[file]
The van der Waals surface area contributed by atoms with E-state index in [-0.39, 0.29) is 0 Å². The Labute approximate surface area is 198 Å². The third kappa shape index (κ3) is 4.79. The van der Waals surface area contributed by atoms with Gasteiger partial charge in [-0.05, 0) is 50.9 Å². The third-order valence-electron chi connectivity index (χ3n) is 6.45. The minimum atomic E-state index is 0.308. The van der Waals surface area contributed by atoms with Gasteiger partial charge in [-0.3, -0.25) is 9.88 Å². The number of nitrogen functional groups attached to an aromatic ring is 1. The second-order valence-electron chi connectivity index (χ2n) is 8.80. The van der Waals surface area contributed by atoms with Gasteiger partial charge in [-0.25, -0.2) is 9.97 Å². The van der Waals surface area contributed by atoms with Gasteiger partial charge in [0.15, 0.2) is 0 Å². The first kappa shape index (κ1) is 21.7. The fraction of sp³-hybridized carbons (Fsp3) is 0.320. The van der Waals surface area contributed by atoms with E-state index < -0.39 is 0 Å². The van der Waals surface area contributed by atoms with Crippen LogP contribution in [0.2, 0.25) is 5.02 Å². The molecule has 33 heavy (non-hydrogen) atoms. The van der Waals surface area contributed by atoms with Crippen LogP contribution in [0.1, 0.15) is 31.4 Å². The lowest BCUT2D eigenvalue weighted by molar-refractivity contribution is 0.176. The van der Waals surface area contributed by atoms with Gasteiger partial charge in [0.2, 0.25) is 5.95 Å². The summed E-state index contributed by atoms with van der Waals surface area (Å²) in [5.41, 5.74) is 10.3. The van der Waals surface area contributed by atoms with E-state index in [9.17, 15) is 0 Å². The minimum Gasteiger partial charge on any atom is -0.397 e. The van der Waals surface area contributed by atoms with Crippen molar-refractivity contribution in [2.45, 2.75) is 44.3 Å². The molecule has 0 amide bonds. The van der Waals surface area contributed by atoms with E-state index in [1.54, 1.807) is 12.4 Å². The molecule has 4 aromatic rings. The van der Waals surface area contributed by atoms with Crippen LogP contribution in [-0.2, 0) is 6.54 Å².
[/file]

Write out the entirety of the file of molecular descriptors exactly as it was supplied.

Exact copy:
The van der Waals surface area contributed by atoms with E-state index in [-0.39, 0.29) is 0 Å². The Labute approximate surface area is 198 Å². The third kappa shape index (κ3) is 4.79. The van der Waals surface area contributed by atoms with Gasteiger partial charge in [-0.05, 0) is 50.9 Å². The third-order valence-electron chi connectivity index (χ3n) is 6.45. The minimum atomic E-state index is 0.308. The van der Waals surface area contributed by atoms with Gasteiger partial charge in [-0.3, -0.25) is 9.88 Å². The number of nitrogen functional groups attached to an aromatic ring is 1. The second-order valence-electron chi connectivity index (χ2n) is 8.80. The van der Waals surface area contributed by atoms with Gasteiger partial charge in [-0.25, -0.2) is 9.97 Å². The van der Waals surface area contributed by atoms with Gasteiger partial charge in [0.15, 0.2) is 0 Å². The first kappa shape index (κ1) is 21.7. The fraction of sp³-hybridized carbons (Fsp3) is 0.320. The van der Waals surface area contributed by atoms with E-state index < -0.39 is 0 Å². The van der Waals surface area contributed by atoms with Crippen LogP contribution in [0.2, 0.25) is 5.02 Å². The molecule has 33 heavy (non-hydrogen) atoms. The van der Waals surface area contributed by atoms with Crippen LogP contribution in [0.1, 0.15) is 31.4 Å². The lowest BCUT2D eigenvalue weighted by molar-refractivity contribution is 0.176. The van der Waals surface area contributed by atoms with Gasteiger partial charge in [0.2, 0.25) is 5.95 Å². The summed E-state index contributed by atoms with van der Waals surface area (Å²) in [5.41, 5.74) is 10.3. The van der Waals surface area contributed by atoms with E-state index in [9.17, 15) is 0 Å². The minimum Gasteiger partial charge on any atom is -0.397 e. The van der Waals surface area contributed by atoms with Crippen molar-refractivity contribution in [2.45, 2.75) is 44.3 Å². The molecule has 0 amide bonds. The van der Waals surface area contributed by atoms with E-state index in [1.54, 1.807) is 12.4 Å². The molecule has 4 aromatic rings. The van der Waals surface area contributed by atoms with Crippen LogP contribution in [-0.2, 0) is 6.54 Å².